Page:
MacKuba

Kuba Suder's blog on Mac & iOS development

Introducing Multiple Windows on iPad

Categories: UIKit, WWDC 19 0 comments Watch the video

The user should be able to do everything from a single window if they want to – if your app *requires* using multiple windows, then something is wrong

In most apps there will be only one kind of window – you should be able to move from every starting point in each window to every other place in the app

An example of an app that has different kinds of windows is Mail, where you can open a new window for a composed message, but it’s a window dedicated to that new message and you can’t get back to the list inside it

Another example is Messages where you can pull out a conversation to a new window, and it’s a window only for that conversation

In every document-based app (e.g. Pages) the user may have the expectation that they can work with different documents in different windows

In non-document apps like Maps or Calendar you will also often want to be able to do two different things, see two different contexts or scenarios at the same time, and now you can do that by opening two windows

Ways to create a new window:

  • in the app expose, there’s a “+” button in the corner that creates new windows
  • when you have the app open and you drag its icon from the dock to the side, it creates a second window
  • in a lot of places in your app it might make sense to hold & drag an element like a tab to the side and create a window from it, but for that you need to implement drag & drop. Whenever you have a place where the user can drag & drop something and it would make sense to make a window from the dragged thing, it should be possible.
  • a common example is any master-detail view like Mail, where you can drag any list row (email) out to a new window
  • explicit action like an “Open in New Window” action in a context menu

UIWindowScene:

  • contains the user interface (UIWindow) of a single “window”
  • it’s created on demand for you and destroyed when unused

UISceneSession:

  • represents the state in which the UI in a given window is or was last time when it was persisted

Difference between scene and session: scenes are released to save memory, and when the user sees 4 windows of the app in the switcher, it’s possible that only one of them is currently active in memory – the others are stored as persisted sessions, and when selected in the switcher, they will be “unfreezed” and assigned a scene again

UIApplicationDelegate gets split up:

  • UIApplicationDelegate still processes lifecycle events about the whole app
  • UIApplication still stores the state of the whole app
  • any lifecycle events that concern only a specific scene are instead handled by UIWindowSceneDelegate using UIWindowScene & UISceneSession
  • methods like application will enter foreground/background, applicationDidFinishLaunching, application open URL etc. go to scene delegate

New state restoration API based on NSUserActivity:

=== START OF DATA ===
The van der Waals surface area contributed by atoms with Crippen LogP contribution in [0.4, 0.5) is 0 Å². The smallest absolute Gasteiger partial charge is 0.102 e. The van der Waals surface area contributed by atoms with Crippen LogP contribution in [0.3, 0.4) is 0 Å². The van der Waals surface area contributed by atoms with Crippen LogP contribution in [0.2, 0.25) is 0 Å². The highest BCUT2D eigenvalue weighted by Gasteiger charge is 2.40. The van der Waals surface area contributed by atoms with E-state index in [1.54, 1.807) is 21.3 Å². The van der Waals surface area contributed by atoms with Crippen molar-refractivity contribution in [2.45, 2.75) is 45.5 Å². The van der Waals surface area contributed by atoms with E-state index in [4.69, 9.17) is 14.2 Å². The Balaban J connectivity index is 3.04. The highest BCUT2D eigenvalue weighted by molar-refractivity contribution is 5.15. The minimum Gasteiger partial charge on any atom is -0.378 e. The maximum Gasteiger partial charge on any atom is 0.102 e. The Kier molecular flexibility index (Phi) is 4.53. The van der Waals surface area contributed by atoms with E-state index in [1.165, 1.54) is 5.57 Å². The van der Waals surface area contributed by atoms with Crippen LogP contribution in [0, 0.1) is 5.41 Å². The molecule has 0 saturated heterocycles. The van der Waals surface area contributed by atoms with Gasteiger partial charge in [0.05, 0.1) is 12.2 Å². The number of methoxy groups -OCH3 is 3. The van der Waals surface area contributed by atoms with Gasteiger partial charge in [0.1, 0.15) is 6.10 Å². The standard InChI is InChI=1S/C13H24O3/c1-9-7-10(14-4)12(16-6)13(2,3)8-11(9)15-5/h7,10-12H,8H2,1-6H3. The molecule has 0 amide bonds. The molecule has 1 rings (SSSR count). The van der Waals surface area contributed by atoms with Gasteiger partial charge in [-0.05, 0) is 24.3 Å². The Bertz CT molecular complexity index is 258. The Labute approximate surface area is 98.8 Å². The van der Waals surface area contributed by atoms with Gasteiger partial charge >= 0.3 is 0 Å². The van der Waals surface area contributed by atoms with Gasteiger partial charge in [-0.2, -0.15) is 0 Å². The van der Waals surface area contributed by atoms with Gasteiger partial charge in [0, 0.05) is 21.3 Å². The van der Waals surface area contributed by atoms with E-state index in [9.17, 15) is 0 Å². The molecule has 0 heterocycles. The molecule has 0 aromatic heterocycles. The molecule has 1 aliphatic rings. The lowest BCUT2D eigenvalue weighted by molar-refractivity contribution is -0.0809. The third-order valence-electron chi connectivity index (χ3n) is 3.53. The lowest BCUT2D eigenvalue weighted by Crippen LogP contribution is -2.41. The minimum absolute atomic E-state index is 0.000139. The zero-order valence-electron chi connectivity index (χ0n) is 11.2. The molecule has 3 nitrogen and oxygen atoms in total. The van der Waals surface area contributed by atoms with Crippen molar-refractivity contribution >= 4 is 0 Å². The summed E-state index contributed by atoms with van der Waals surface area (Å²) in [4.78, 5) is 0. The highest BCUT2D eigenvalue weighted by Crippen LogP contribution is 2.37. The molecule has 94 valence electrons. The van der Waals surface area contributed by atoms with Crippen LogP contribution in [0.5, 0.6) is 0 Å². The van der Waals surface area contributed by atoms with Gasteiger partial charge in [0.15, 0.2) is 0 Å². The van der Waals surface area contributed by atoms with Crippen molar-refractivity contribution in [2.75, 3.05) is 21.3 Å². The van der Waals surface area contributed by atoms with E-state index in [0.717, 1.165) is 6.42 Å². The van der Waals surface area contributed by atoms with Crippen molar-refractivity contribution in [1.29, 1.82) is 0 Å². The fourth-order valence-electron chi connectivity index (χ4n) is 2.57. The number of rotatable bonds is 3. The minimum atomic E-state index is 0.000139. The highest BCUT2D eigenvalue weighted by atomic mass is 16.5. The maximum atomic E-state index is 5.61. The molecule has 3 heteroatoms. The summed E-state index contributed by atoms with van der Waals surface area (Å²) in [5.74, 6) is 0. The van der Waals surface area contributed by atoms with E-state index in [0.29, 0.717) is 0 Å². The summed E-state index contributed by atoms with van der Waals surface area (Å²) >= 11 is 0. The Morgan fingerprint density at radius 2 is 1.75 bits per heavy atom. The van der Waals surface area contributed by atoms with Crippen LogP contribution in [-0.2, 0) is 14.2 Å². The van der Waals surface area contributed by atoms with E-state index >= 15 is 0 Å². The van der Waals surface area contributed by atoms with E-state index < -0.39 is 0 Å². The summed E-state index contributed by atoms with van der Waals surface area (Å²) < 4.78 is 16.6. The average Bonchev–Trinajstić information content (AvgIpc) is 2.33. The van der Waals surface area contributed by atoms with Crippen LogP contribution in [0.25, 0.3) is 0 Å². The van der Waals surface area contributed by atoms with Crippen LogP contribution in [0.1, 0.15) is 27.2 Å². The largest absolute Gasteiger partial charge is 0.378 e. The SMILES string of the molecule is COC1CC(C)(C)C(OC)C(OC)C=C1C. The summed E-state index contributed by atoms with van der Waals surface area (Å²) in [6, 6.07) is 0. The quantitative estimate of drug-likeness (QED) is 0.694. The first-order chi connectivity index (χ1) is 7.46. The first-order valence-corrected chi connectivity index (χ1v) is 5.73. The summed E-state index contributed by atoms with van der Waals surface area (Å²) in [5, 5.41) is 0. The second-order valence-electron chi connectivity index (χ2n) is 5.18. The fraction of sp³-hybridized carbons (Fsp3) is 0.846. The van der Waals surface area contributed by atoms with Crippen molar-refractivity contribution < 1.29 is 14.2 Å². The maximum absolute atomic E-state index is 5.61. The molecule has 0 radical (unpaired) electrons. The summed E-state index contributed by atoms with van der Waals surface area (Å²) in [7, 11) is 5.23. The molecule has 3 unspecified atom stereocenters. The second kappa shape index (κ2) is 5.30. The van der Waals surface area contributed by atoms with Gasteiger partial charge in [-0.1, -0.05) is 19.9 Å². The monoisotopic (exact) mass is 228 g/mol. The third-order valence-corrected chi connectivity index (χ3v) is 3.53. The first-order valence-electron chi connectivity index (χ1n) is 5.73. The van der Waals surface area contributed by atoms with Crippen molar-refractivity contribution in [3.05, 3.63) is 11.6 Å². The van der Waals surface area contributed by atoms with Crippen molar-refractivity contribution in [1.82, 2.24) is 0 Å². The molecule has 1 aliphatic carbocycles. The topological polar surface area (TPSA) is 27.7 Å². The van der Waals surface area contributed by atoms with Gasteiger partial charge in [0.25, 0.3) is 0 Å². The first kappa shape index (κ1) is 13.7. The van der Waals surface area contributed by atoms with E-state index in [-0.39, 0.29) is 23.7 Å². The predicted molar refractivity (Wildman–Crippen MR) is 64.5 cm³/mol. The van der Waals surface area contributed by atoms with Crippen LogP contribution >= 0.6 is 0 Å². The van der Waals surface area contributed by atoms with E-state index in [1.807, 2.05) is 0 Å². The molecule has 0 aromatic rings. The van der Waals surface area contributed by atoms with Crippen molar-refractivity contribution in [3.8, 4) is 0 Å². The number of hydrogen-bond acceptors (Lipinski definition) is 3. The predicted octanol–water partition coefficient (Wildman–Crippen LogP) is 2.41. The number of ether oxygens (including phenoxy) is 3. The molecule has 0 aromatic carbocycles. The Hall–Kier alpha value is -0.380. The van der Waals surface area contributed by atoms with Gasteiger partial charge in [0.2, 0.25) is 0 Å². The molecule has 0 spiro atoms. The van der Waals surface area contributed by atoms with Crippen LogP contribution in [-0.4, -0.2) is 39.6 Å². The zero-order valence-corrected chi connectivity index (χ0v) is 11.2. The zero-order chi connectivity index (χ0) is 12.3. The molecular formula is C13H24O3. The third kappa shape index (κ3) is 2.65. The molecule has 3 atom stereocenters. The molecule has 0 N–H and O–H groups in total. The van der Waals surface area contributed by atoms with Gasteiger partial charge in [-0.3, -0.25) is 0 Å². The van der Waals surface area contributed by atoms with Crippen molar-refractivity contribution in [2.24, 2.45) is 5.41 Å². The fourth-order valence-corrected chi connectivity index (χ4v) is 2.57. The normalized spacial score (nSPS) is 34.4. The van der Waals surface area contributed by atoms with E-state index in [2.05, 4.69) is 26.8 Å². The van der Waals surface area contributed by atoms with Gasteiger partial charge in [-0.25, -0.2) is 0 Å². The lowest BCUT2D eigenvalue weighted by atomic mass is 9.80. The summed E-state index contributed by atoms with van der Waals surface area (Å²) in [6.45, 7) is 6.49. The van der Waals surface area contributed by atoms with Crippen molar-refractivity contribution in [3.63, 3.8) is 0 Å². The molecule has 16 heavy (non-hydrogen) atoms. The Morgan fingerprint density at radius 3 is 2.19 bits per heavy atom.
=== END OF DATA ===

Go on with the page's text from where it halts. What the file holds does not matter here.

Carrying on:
• UISceneSession.stateRestorationActivity
  • UISceneSession.persistentIdentifier – can be used to integrate with custom state restoration code
  • UISceneSession.userInfo – for storing simple settings like what element is currently selected or what mode an element is in
  • SceneDelegate: stateRestorationActivity(for scene:) -> NSUserActivity?
  • SceneDelegate: scene(_: willConnectTo session: options:) – initializer like in UIApplicationDelegate, options include userActivities for activities passed e.g. from Handoff
  • AppDelegate: application(_: didDiscardSceneSessions:) – use this if needed to clean up saved data for a session when it gets destroyed

How to implement multi-window support:

  1. 1. Check “Supports multiple windows” in the target settings
  2. 2. Set up Scene Configuration / Application Session Role list in Info.plist with one or more session roles (name of delegate class and storyboard file)
  3. 3. Implement the two necessary delegate methods in UIWindowSceneDelegate
  4. 4. If needed, add ways to create new windows, e.g. using drag & drop or custom buttons

APIs in UIApplication to programatically manage sessions:

  • requestSceneSessionActivation(_:userActivity:options:errorHandler:) – creates a new scene for a given user activity, or activates an existing session
  • requestSceneSessionRefresh(_:) – requests an update to a scene
  • requestSceneSessionDestruction(_:options:errorHandler:) – deletes a scene (you can select one of 3 animations)

Be prepared for this change to check some assumptions you might have made, that there will be only one instance of a given VC at a time etc… :)

Watch out for global variables, singletons and other shared data

Keeping UserDefaults up to date between scenes: use KVO observation on UserDefaults

UIApplication statusBar* and keyWindow methods and open(_: options: completionHandler:) callback are deprecated, replaced by equivalents on UIWindowScene (statusBarManager, interfaceOrientation)

  • this is even for apps that will not use multiple scenes


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